Analysis Of One Flew Over The Cuckoo's Nest By Ken Kesey

Words: 1267
Pages: 6

Humans are the products of society, manipulated and fixed to fit the perfect ideals of it. In the novel One Flew Over the Cuckoo’s Nest by Ken Kesey, a schizophrenic narrator tells the story of McMurphy struggling to fight against Nurse Ratched and her authority. The author incorporates the idea of a Combine, a force led by Nurse Ratched controlling the patient's’ behaviors, as well as using descriptions of machinery to represent the Big Nurse and the hospital. Ken Kesey uses the Combine and machinery imagery to depict society and how society abuses their authority to deprive citizens of their freedom.
The machine and combine in Chief Bromden’s mind is a portrayal of society and how they handle their power to strip away the people’s individuality.
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The Chief believes that the ward is changing the patients when he states, “this is what I know. The ward is a factory for the combine. It’s for fixing up mistakes made in the neighborhoods, schools, and churches. When a completed product goes back out in society, it is better than new” (40). Chief uses the phrase “fixing up mistakes” to display how the patients start with problems similar to a broken machine and then getting “fixed” to better fit what is expected of them in the ward. Chief also uses the word “product” to demonstrate how the ward is dehumanizing them as machines by using it. In his mind, the patients are machines that are on the process of fixing to better fit the hospital’s image. Chief Bromden compares the patients of the asylum to machines when he says, “Across the room from the Acutes are the culls of the Combine’s product, the Chronics. Not in the hospital, these, to get fixed, but just to keep them from walking around the streets giving the product a bad name… What the Chronics are—or most of us—are machines with flaws inside that can’t be repaired, flaws born in, or flaws beat in over so many years of the guy running head-on into solid things that by the time the hospital found him he was bleeding rust in some vacant lot” (15-16). When he referred to the …show more content…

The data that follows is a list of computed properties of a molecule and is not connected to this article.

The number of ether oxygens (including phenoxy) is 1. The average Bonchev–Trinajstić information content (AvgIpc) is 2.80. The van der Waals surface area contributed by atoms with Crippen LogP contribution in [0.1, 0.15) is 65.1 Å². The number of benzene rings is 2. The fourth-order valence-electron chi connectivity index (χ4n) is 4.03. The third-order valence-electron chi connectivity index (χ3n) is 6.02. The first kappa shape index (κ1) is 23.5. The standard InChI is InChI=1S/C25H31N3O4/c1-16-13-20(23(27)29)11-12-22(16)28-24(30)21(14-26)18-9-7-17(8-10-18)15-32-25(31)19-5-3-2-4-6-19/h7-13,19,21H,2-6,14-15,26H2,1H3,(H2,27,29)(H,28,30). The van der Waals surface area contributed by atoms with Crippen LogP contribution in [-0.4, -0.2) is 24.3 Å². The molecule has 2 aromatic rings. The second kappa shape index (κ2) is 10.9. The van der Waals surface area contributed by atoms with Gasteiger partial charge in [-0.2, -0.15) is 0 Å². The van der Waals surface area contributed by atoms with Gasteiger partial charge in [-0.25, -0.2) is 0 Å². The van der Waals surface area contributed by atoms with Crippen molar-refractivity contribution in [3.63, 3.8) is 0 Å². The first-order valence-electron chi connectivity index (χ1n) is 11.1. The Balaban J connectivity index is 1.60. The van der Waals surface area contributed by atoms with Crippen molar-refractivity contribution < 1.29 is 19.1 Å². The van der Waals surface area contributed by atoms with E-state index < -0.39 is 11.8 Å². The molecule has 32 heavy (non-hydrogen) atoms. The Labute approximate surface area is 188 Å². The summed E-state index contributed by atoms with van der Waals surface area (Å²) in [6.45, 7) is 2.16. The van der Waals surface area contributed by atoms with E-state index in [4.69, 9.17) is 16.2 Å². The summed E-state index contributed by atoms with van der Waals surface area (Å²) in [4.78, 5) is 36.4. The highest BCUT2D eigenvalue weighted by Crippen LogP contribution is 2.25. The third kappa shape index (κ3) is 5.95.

When Nurse Ratched was furious at the Orderlies, the Chief illustrates the Nurse’s expression with, “...she blows up bigger and bigger, big as a tractor, so big I can smell the machinery inside the way you smell a motor pulling too big a load” (5). Kesey compares the Nurse to a “tractor” and uses the words “motor” and “load” to better characterize her as a machine, not a human, who controls others around her. The Nurse does not have any humanly characteristics, but instead is seen as something, not someone, as shown in Kesey’s use of machinery terms. In addition, in Chief’s dream of Blastic in a factory, he sees “a shower of rust and ashes, and now and again a piece of wire and glass” (85) when his innards were cut. With the words “wire” and “glass”, Kesey emphasizes that Blastic is now not human with his innards being replaced to wire and glass, which is common inside machines. He uses machine-like terms to present the idea of the Combine turning the patients into robots who will obey their rules without question and turn them into ones that will fit their perfect society. The quote is one out of many examples of machinery in the novel, showcasing the importance of how the world is about social order and structure, led by the ideals of society, even today. The machine metaphors portray humans being deprived of their